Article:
Ranked species occupancy curves reveal common patterns among diverse metacommunities
Abbreviated Journal Title
Glob. Ecol. Biogeogr.
Distribution; disturbance; macroecology; metacommunity; occupancy; presence; regional community; succession; ABUNDANCE DISTRIBUTIONS; FREQUENCY-DISTRIBUTIONS; REGIONAL-DISTRIBUTION; ASSEMBLAGE STRUCTURE; COMMUNITY STRUCTURE; SELF-SIMILARITY; RAIN-FORESTS; ECOLOGY; HYPOTHESIS; DISPERSAL; Ecology; Geography, Physical
Aim Community ecologists often compare assemblages. Alternatively, one may compare species distributions among assemblages for macroecological comparisons of species niche traits and dispersal abilities, which are consistent with metacommunity theory and a regional community concept. The aim of this meta-analysis is to use regressions of ranked species occupancy curves (RSOCs) among diverse metacommunities and to consider the common patterns observed. Location Diverse data sets from four continents are analysed. Methods Six regression models were translated from traditional occupancy frequency distributions (OFDs) and are distributed among four equation families. Each regression model was fitted to each of 24 data sets and compared using the Akaike information criterion. The analysed data sets encompass a wide range of spatial scales (5 cm-50 km grain, 2-7000 km extent), study scales (11-590 species, 6-5114 sites) and taxa. Observed RSOC regressions were tested for the differences in scale and taxa. Results Three RSOC models within two equation families (exponential and sigmoidal) are required to describe the very different data sets. This result is generally consistent with OFD research, but unlike OFD-based expectations the simple RSOC patterns are not related to spatial scale or other factors. Species occupancy in diverse metacommunities is efficiently summarized with RSOCs, and multi-model inference reliably distinguishes among alternative RSOCs. Main conclusions RSOCs are simple to generate and analyse and clearly identified surprisingly similar patterns among very different metacommunities. Species-specific hypotheses (e.g. niche-based factors and dispersal abilities) that depend on spatial scale may not translate to diverse metacommunities that sample regional communities. A novel set of three metacommunity succession and disturbance hypotheses potentially explain RSOC patterns and should be tested in subsequent research. RSOCs are an operational approach to the regional community concept and should be useful in macroecology and metacommunity ecology.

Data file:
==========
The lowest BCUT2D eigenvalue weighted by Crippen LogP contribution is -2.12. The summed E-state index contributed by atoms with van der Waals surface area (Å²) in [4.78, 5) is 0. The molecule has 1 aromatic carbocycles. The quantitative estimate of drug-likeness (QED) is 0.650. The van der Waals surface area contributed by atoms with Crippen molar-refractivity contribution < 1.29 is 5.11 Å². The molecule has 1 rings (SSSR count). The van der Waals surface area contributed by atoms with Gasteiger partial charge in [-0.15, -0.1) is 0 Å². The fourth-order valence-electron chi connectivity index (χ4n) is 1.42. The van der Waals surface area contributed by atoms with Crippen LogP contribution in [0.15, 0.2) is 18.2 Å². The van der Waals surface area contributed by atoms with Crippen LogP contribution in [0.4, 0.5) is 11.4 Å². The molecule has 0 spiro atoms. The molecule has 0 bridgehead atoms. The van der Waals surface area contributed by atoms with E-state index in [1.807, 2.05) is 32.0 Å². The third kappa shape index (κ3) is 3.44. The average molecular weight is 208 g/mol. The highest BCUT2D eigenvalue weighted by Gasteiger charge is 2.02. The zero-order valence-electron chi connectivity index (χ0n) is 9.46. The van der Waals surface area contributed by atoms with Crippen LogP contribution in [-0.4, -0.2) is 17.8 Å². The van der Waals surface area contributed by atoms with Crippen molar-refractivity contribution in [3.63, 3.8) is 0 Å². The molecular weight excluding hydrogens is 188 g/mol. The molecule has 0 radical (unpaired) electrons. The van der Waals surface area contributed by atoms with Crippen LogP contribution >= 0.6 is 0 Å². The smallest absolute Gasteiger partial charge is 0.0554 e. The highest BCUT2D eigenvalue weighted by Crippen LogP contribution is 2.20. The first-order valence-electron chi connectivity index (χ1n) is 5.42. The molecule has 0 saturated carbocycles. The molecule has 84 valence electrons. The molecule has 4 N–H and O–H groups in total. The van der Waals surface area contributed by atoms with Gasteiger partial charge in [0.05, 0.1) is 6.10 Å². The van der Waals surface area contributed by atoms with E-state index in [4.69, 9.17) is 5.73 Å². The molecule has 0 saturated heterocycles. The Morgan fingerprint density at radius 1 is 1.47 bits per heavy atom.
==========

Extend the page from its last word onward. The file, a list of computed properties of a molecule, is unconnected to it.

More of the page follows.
Global Ecology and Biogeography
"Ranked species occupancy curves reveal common patterns among diverse metacommunities" (2011). Faculty Bibliography 2010s. 1429.